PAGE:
Deanna Jump made history this week when she became the first
teacher selling classroom materials on Teachers Pay Teachers to top $1 million
EdSurge wrote a profile of her work last year (see here). Now we've asked Deanna for her ten tips to teachers who want to try to put their materials up for sale. Here's what she said.
The most important principle is to stay true to your teaching
philosophy. Creating materials just for the sake of selling them can be very
challenging without a point of reference. I use all the materials I sell
in my own classroom.
with the Common Core:
Look at where the Common Core suggests that students
need to go and start building curriculum around those standards. Think beyond
the facts. Students need to build higher level learning and critical thinking
skills; incorporate those ideas into the materials you create.
Building materials with strong pedagogy is the first and most
critical step. But realize that you also have to put in some real computing
muscle as well. I spend about 40 to 50 hours of computer time creating and
editing a single unit. (Most units cover two weeks' worth of materials.). Don't
cut any corners!
I found a niche or a specialty, namely creating units that integrate
curriculum with higher level thinking skills. It's helpful for your materials
to have a distinctive approach that reflects your teaching philosophy.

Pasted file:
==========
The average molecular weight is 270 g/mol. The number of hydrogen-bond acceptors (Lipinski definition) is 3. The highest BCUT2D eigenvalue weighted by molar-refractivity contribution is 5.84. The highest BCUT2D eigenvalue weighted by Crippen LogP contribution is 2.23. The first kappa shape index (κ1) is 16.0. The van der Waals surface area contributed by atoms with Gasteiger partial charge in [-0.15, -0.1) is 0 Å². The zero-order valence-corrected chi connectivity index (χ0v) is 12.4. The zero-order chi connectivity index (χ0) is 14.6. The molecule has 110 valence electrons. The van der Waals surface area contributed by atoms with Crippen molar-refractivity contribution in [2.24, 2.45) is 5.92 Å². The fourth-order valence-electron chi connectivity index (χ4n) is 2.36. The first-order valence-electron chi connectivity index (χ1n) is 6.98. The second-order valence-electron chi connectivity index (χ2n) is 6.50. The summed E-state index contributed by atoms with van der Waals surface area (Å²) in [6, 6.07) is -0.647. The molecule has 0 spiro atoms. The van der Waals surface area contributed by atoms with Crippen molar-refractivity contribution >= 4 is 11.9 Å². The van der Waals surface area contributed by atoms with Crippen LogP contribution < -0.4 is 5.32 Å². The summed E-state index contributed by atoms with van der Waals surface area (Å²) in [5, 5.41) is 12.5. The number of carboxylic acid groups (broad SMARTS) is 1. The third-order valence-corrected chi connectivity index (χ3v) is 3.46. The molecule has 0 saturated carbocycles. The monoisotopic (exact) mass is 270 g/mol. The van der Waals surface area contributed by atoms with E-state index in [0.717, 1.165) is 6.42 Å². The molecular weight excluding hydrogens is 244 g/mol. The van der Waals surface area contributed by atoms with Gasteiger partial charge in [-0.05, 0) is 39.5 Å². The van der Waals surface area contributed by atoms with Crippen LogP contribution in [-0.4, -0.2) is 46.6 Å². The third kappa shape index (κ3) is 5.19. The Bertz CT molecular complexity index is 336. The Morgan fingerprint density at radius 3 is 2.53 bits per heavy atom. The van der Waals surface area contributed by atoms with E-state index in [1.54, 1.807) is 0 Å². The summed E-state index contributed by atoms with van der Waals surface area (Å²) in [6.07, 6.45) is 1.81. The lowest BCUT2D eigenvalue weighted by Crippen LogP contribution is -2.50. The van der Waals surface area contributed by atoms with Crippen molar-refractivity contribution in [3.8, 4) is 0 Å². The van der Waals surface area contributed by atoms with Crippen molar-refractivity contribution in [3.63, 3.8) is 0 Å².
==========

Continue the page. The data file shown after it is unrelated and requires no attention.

This is a must! You have to have a compelling cover
page. Use high quality clip art, colorful schemes and make your work stand out.
But again, remember that no matter how "pretty" something looks, it's
got to deliver real educational value.
are your friends:
I consider my customers my friends. They've been like the
answer to a prayer for me, a real blessing in my life. So I treat them like
friends. When you treat customers like friends, they come back. And repeat
customers are essential to a financially successful strategy.
customers know you're here for them:
Communicating with customers is a
must. I tell them when I have free downloads, or if there are other changes
that they should know about. They know I’m here for them! I answer every
question I get on TeachersPayTeachers; I answer questions I get in emails. And
then I try to put out blog posts, too.
network of kindred spirits:
You need others--other bloggers and other
sellers--to help spread awareness about your products. On TeachersPay Teachers,
there's a "Sellers Forum" where we all go for help. When some sellers
do "giveaway" promotions, they might ask for contributions fro
others. (I always chip in!) Networking and collaborating with others trying to sell
can really help boost your own business.
Don't compare yourself to others: It takes a while to build a business. During my
first year (which was in 2009), I barely made $300. Feel blessed whenever a
teacher buys something from you; his or her dollars are hard earned and it's a
great complement when they put them toward materials that you've created!
: It's great to set goals for yourself but don't
beat yourself up if you don't always make them. Remember
TeachersPayTeachers is like
teaching; it is a journey and you learn as you go.